New York’s Gambino crime family kept a crew in Baltimore for many years. Longtime Gambino mob consigliere Joe N. Gallo was in charge of the organization’s affairs in Maryland from the 1950s into the 1980s. The Corbis, Louie Morici, Benjamin (Benny Trotta) Magliano and Thomas (“Red the Wop” Jenkins) Aversa ran the show in B-More for the Gambinos in conjunction with area Jewish mob leaders Julius (The Lord) Salisbury and the Cohen brothers, Maxie and Moe, who were close friends and business partners with New York Jewish mafia chief Meyer Lansky.
THE TOP FIVE BALTIMORE MOB MURDERS OF ALL TIME:
1. June 18, 1952 – Baltimore mob figure Salvatore (Big Sam) Zannino disappears on his way to a meeting with mafia powers in New York. Zannino was a boxing promoter who ran the Squires Athletic Club. New York mob don Albert Anastasia is alleged to have ordered Zannino murdered and summoned him to his slaughter. Big Sam’s Cadillac was later found abandoned and bloodstained in Delaware.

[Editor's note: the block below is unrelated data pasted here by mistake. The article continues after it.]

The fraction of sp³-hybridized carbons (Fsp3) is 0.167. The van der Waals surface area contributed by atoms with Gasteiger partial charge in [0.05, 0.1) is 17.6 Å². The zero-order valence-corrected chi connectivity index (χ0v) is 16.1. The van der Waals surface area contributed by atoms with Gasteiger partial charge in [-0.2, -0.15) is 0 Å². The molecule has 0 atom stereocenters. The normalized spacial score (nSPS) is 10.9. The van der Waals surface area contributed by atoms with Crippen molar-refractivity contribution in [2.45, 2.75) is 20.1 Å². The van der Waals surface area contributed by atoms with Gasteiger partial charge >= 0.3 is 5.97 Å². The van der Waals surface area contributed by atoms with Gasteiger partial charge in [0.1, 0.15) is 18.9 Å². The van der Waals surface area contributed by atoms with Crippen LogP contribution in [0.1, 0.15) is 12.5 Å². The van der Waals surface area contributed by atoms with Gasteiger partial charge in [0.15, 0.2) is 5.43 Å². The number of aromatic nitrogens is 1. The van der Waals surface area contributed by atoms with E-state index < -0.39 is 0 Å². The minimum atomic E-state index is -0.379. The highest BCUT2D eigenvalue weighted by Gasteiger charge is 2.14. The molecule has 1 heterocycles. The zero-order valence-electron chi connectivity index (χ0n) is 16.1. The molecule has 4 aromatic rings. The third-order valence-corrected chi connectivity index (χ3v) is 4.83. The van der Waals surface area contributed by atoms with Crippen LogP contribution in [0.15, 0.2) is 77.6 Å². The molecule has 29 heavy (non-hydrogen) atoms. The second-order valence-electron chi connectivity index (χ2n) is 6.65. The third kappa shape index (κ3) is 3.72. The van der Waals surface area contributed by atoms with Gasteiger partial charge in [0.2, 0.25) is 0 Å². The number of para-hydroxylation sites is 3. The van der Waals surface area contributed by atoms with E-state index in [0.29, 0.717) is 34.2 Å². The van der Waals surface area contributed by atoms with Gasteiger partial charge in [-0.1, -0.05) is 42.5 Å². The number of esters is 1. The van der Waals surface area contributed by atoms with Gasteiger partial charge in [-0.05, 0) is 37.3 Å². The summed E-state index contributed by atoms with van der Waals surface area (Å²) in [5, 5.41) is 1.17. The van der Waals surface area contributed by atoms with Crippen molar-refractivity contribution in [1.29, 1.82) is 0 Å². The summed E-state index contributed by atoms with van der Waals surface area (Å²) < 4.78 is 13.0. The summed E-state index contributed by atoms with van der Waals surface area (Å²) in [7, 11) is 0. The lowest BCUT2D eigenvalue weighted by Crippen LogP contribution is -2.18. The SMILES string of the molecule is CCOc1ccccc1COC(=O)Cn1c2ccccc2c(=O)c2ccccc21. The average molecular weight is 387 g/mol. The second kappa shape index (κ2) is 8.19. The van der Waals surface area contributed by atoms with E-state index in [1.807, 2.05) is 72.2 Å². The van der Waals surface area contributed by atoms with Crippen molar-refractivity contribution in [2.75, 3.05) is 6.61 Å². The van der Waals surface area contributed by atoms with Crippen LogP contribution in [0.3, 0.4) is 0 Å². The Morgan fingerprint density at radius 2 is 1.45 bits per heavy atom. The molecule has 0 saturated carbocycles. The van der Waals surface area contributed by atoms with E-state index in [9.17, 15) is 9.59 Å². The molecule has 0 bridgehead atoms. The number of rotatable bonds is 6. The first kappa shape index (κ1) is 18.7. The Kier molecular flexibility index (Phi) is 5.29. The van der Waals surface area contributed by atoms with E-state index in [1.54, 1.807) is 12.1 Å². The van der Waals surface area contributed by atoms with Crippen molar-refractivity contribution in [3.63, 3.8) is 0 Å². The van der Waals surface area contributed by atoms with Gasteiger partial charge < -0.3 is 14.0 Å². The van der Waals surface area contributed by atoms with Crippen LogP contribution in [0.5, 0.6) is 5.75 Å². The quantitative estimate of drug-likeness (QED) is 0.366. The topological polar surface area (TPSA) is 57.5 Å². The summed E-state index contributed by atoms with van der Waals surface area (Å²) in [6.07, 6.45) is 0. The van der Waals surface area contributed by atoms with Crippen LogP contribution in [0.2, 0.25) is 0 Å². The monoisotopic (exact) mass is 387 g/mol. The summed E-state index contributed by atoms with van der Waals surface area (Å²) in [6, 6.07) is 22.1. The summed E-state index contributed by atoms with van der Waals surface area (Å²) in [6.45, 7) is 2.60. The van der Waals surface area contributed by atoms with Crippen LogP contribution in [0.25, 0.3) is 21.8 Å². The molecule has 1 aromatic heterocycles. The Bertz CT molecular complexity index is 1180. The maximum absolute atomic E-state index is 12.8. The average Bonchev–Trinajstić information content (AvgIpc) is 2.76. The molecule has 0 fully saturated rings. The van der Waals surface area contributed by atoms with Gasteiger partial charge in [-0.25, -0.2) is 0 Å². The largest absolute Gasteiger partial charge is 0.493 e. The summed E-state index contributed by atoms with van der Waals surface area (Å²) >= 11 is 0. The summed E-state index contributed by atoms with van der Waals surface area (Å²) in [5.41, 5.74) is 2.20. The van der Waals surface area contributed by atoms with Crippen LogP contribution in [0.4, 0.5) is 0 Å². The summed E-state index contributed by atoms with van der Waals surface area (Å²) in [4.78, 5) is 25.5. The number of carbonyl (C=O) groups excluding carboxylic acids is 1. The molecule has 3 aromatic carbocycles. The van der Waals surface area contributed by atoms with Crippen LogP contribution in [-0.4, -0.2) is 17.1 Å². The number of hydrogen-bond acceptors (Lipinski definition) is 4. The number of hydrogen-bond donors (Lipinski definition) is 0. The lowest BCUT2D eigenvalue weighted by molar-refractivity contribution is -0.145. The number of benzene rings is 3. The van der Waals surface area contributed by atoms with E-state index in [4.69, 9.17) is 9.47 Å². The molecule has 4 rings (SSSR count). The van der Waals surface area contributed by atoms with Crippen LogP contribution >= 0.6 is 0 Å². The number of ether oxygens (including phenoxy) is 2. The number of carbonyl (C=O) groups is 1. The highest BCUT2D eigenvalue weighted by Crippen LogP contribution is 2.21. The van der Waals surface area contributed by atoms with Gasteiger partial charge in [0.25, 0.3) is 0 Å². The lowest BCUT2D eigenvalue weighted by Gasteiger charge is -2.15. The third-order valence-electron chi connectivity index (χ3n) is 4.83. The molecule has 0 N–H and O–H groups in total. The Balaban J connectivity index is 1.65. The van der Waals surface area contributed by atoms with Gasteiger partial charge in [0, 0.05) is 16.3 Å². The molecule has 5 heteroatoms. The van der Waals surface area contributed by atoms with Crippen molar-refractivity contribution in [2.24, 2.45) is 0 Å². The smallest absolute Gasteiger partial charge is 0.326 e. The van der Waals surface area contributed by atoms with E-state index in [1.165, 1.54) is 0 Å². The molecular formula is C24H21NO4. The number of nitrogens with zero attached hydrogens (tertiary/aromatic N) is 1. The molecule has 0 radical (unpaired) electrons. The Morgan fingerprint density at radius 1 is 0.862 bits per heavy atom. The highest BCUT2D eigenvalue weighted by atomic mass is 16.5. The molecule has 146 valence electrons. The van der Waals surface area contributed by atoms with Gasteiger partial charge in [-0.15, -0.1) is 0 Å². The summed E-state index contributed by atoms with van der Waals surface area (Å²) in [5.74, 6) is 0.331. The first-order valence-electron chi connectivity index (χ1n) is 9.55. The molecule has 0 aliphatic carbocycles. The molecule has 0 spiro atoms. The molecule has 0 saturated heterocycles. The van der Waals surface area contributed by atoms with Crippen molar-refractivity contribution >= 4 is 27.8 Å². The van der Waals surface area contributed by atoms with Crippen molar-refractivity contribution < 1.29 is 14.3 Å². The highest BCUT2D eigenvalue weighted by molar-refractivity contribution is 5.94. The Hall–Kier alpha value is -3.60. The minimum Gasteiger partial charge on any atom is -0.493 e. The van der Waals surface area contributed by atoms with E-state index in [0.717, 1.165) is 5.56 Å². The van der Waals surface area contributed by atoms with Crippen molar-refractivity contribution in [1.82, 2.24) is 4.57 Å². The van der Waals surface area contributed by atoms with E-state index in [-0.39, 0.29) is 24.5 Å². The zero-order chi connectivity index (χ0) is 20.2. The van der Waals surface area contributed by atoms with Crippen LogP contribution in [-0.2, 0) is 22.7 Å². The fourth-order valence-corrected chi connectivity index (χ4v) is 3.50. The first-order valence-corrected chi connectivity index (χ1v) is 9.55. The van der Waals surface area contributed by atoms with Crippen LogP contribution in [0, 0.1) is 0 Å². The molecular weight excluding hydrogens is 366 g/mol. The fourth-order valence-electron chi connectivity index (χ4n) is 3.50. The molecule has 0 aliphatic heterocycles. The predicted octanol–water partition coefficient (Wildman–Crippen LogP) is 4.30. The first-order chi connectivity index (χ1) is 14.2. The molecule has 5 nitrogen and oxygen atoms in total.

2. June 23, 1952 – Baltimore mob enforcer Anthony (Nino) Messina, Big Sam Zannino’s bodyguard, is found shot to death and in the trunk of his car near the Squires Athletic Club. FBI informants told agents that Messina was murdered on Albert Anastasia’s orders to make sure he didn’t seek retribution for the hit on his boss Big Sam.
3. August 26, 1965 – Bricklayers union boss Kenny Hatfield is shot to death on his front doorstep by drug-addled mob associate Phil Fiorino over a labor dispute. Hatfield and Baltimore Building Trades Council boss Guido Iozzi began feuding when Hatfield had his men cross a picket line ordered by Iozzi. Fiorino was killed shortly thereafter.
4. July 15, 1961 – Baltimore mafia figure Edward (Eddie Burns) Castranda is shot to death behind the wheel of his station wagon outside the Dixie Diner. Baltimore Police records implicated the Perrera brothers and “Hitty” Wildstein as the culprits.
5. April 13, 1964 – Baltimore mob enforcer and bandit Gilbert Bowen is found strangled and overdosed to death in a vacant lot on the city’s Eastside. Police theorized his body was dragged to its final resting place on 51st Street near the corner of Windbrook and Eastdale. Bowen owned the Little Nite Club on Fleet Street. He was facing trial in three separate cases at the time of his suspicious death.